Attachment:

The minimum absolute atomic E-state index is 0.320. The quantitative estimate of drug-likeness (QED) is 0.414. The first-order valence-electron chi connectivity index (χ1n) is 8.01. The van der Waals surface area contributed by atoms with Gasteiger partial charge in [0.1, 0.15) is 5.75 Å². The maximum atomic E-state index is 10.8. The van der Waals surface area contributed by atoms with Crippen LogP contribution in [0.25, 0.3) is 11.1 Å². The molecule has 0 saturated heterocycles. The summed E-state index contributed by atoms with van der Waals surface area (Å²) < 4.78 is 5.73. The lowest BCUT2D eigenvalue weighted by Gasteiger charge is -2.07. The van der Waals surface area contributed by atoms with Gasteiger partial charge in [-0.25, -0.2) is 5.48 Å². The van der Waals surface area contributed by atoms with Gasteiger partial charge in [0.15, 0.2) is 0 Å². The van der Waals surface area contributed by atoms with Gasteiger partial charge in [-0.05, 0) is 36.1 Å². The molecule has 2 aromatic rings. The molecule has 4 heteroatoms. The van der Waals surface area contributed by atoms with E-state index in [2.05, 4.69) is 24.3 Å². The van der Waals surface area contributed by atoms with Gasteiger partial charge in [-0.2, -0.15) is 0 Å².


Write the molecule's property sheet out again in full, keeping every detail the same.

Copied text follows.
The minimum absolute atomic E-state index is 0.320. The quantitative estimate of drug-likeness (QED) is 0.414. The first-order valence-electron chi connectivity index (χ1n) is 8.01. The van der Waals surface area contributed by atoms with Gasteiger partial charge in [0.1, 0.15) is 5.75 Å². The maximum atomic E-state index is 10.8. The van der Waals surface area contributed by atoms with Crippen LogP contribution in [0.25, 0.3) is 11.1 Å². The molecule has 0 saturated heterocycles. The summed E-state index contributed by atoms with van der Waals surface area (Å²) < 4.78 is 5.73. The lowest BCUT2D eigenvalue weighted by Gasteiger charge is -2.07. The van der Waals surface area contributed by atoms with Gasteiger partial charge in [-0.25, -0.2) is 5.48 Å². The van der Waals surface area contributed by atoms with Gasteiger partial charge in [0.15, 0.2) is 0 Å². The van der Waals surface area contributed by atoms with Gasteiger partial charge in [-0.05, 0) is 36.1 Å². The molecule has 2 aromatic rings. The molecule has 4 heteroatoms. The van der Waals surface area contributed by atoms with E-state index in [2.05, 4.69) is 24.3 Å². The van der Waals surface area contributed by atoms with Gasteiger partial charge in [-0.2, -0.15) is 0 Å².